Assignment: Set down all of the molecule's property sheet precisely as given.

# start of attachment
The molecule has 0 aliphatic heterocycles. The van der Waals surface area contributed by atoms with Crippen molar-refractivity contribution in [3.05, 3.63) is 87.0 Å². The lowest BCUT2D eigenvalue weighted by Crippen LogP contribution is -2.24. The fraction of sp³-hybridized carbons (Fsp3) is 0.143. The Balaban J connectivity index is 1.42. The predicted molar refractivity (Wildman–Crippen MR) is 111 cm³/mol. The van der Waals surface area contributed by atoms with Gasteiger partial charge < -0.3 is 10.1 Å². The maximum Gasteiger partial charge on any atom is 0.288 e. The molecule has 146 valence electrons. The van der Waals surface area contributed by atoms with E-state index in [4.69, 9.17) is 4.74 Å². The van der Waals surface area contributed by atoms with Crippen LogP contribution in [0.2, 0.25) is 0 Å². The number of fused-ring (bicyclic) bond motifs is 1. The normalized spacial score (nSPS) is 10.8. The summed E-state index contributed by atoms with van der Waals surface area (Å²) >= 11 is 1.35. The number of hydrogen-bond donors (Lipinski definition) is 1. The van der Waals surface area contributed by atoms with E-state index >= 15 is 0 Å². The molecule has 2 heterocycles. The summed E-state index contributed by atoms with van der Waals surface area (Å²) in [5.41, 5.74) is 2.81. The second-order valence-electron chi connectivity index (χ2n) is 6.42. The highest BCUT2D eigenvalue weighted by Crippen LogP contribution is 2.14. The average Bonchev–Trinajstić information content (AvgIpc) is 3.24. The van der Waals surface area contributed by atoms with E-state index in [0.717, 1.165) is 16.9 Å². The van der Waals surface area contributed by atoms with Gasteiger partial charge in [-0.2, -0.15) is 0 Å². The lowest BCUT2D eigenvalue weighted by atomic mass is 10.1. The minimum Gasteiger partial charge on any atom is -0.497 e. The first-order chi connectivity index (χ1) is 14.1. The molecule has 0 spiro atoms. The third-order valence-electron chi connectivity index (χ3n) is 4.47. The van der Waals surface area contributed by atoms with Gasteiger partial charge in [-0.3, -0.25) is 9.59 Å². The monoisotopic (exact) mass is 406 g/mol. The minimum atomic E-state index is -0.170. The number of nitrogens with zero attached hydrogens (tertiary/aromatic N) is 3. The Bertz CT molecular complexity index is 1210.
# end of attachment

The molecule has 0 aliphatic heterocycles. The van der Waals surface area contributed by atoms with Crippen molar-refractivity contribution in [3.05, 3.63) is 87.0 Å². The lowest BCUT2D eigenvalue weighted by Crippen LogP contribution is -2.24. The fraction of sp³-hybridized carbons (Fsp3) is 0.143. The Balaban J connectivity index is 1.42. The predicted molar refractivity (Wildman–Crippen MR) is 111 cm³/mol. The van der Waals surface area contributed by atoms with Gasteiger partial charge < -0.3 is 10.1 Å². The maximum Gasteiger partial charge on any atom is 0.288 e. The molecule has 146 valence electrons. The van der Waals surface area contributed by atoms with E-state index in [4.69, 9.17) is 4.74 Å². The van der Waals surface area contributed by atoms with Crippen LogP contribution in [0.2, 0.25) is 0 Å². The number of fused-ring (bicyclic) bond motifs is 1. The normalized spacial score (nSPS) is 10.8. The summed E-state index contributed by atoms with van der Waals surface area (Å²) >= 11 is 1.35. The number of hydrogen-bond donors (Lipinski definition) is 1. The van der Waals surface area contributed by atoms with E-state index >= 15 is 0 Å². The molecule has 2 heterocycles. The summed E-state index contributed by atoms with van der Waals surface area (Å²) in [5.41, 5.74) is 2.81. The second-order valence-electron chi connectivity index (χ2n) is 6.42. The highest BCUT2D eigenvalue weighted by Crippen LogP contribution is 2.14. The average Bonchev–Trinajstić information content (AvgIpc) is 3.24. The van der Waals surface area contributed by atoms with E-state index in [0.717, 1.165) is 16.9 Å². The van der Waals surface area contributed by atoms with Gasteiger partial charge in [-0.2, -0.15) is 0 Å². The lowest BCUT2D eigenvalue weighted by atomic mass is 10.1. The minimum Gasteiger partial charge on any atom is -0.497 e. The first-order chi connectivity index (χ1) is 14.1. The molecule has 0 spiro atoms. The third-order valence-electron chi connectivity index (χ3n) is 4.47. The van der Waals surface area contributed by atoms with Gasteiger partial charge in [-0.3, -0.25) is 9.59 Å². The monoisotopic (exact) mass is 406 g/mol. The minimum atomic E-state index is -0.170. The number of nitrogens with zero attached hydrogens (tertiary/aromatic N) is 3. The Bertz CT molecular complexity index is 1210.